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Thread: Multiple Simultaneous Charging - 12v Battery

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    yes correct !!!! but if you have a mind for the dynamics of the operation you will see that which ever puts out the highest voltage will be charging the battery at a rate decided by the charger and the battery characteristics the others are only sitting there not contributing any thing untill the working one is switched off or the output falls below one or the others rate in which case some thing other takes over and its always the highest voltage .
    Do you see what i mean or can i explain it in another way ???? they wont add untill they are all exactly the same
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    Quote Originally Posted by hinekadon View Post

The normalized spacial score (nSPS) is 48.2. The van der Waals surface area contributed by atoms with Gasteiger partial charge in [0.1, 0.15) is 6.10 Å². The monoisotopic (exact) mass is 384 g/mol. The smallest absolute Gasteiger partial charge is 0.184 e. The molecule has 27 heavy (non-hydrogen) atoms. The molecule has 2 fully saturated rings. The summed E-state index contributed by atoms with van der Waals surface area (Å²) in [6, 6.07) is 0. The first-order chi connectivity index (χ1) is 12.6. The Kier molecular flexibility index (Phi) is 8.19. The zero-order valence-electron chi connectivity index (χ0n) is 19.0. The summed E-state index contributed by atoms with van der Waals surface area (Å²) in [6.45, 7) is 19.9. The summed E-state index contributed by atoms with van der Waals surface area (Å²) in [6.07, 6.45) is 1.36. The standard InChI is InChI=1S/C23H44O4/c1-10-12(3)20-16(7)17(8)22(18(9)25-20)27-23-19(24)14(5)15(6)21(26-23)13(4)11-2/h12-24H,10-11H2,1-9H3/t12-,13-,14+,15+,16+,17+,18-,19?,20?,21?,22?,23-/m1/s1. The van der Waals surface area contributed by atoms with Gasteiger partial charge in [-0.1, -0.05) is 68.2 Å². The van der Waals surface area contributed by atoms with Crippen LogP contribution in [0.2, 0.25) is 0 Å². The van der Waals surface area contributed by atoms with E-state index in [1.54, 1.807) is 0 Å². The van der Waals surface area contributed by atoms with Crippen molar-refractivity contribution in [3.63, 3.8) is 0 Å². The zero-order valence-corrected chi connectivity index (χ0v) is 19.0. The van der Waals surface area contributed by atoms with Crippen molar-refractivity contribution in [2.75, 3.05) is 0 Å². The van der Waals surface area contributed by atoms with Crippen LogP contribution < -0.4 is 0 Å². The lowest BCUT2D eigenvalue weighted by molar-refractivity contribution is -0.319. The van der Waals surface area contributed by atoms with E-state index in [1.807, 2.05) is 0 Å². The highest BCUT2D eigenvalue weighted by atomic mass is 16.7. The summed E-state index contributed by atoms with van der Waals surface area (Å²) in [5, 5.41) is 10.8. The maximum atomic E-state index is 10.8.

yes correct !!!! but if you have a mind for the dynamics of the operation you will see that which ever puts out the highest voltage will be charging the battery at a rate decided by the charger and the battery characteristics the others are only sitting there not contributing any thing untill the working one is switched off or the output falls below one or the others rate in which case some thing other takes over and its always the highest voltage .
    Do you see what i mean or can i explain it in another way ???? they wont add untill they are all exactly the same
    So this is incorrect then? The real world findings are wrong?
    I understand perfectly what you mean by voltage dictating and current flow

    This concept was also shown in Post #3 of this thread

    Last edited by oceanboy; 24-05-19 at 01:58 PM.